The legislation, which is likely to be introduced by Scottish ministers in 2013, would force construction firms to cut their carbon output on each new home by 60 per cent, compared to 2007 levels.
Industry bodies initially estimated the cost at around 8,000 but fresh calculations put the financial burden at two and a half times this figure during a period when experts warn the sector is sailing perilously close to a double-dip.
Scotland on Sunday has learned that industry body Homes for Scotland is set to lobby for an alternative system whereby developers pay a tax on each new house built, which would then be used to upgrade existing housing stock.
Writing in its manifesto ahead of the Holyrood elections in May, the organisation is expected to suggest a levy of 1,500 for each new home built, which would be used to improve the carbon efficiency of older homes with poor fitting windows and little insulation in the walls and roofs.
The proposal has been backed by construction firms who argue older properties are far less energy efficient than new homes and should, therefore, be forced to upgrade ahead of efficient new-builds.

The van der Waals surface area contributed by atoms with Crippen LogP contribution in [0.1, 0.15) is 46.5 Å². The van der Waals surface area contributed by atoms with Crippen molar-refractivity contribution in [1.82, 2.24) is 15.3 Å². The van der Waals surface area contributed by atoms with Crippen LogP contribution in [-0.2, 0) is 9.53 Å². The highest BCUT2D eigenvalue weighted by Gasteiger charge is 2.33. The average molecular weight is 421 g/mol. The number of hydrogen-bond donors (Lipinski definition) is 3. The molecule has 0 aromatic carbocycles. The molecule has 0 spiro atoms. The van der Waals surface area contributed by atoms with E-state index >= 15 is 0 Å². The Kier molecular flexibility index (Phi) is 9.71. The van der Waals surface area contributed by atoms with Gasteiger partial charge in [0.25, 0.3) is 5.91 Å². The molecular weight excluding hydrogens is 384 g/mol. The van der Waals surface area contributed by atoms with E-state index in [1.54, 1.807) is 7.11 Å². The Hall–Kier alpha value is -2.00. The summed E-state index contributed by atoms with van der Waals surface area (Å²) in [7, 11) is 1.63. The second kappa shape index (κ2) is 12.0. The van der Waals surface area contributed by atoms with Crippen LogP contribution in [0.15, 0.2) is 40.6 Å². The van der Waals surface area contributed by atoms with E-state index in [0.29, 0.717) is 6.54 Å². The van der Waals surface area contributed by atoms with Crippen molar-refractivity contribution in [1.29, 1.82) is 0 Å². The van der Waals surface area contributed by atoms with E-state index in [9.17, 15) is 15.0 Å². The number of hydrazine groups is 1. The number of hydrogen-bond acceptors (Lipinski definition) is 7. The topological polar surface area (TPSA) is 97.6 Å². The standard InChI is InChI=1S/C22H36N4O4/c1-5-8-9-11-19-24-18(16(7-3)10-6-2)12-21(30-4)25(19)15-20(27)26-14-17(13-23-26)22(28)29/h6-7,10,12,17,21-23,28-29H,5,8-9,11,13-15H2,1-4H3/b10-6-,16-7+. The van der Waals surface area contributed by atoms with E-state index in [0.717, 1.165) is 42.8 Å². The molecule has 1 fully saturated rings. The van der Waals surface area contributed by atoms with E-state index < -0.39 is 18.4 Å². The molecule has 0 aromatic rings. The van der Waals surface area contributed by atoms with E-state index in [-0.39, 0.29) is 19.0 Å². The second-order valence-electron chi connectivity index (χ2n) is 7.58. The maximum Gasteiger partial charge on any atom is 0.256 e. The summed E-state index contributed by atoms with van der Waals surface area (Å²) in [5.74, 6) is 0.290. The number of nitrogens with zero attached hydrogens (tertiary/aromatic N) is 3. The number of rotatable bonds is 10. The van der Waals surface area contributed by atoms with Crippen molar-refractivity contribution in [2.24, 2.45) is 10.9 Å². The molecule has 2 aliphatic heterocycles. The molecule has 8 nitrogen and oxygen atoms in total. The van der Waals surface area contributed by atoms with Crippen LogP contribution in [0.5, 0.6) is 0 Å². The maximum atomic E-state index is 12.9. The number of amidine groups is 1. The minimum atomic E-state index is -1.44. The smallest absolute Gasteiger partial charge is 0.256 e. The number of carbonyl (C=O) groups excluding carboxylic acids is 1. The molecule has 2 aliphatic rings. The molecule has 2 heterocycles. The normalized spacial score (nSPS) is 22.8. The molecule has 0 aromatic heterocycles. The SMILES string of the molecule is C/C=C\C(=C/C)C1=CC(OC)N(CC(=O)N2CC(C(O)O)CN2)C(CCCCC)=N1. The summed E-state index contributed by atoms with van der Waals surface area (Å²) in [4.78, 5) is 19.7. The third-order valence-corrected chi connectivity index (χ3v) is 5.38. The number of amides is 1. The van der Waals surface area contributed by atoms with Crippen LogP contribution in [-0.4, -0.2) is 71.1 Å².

"The amount of green technology we will have to put into our homes is unbelievable," said Mairi Mickel, head of corporate communications for Glasgow-based housebuilder Mactaggart and Mickel.
Mickel warned that the costs associated with the new targets cannot be passed on to the consumer in the current housing market.
Instead it will hit the pockets of cash-strapped construction companies, which have already suffered a major blow during the recession.
"It's not that we don't want to make our homes sustainable, we do. But why does all this money need to be invested in the new stock when it is already sustainable?" she said.
Mickel claimed the new homes industry was an "easy target" for the Scottish Government.
"We could put the money into a pot which could be distributed to improve energy efficiencies of old buildings," she said. "That would have a far greater effect on carbon output."
The warning comes just days after construction giant Rok slumped into administration, with the loss of 270 jobs in Scotland.
A Scottish Government spokesman said: "We do not support a tax on new homes. Energy use in buildings makes up over 40 per cent of Scotland's emissions and improving standards for new homes will save money on fuel bills and cut emissions.
"Scotland's energy standards lead the UK and, with revised standards introduced last month, new homes will be among the greenest in Europe. We are also improving our existing housing stock."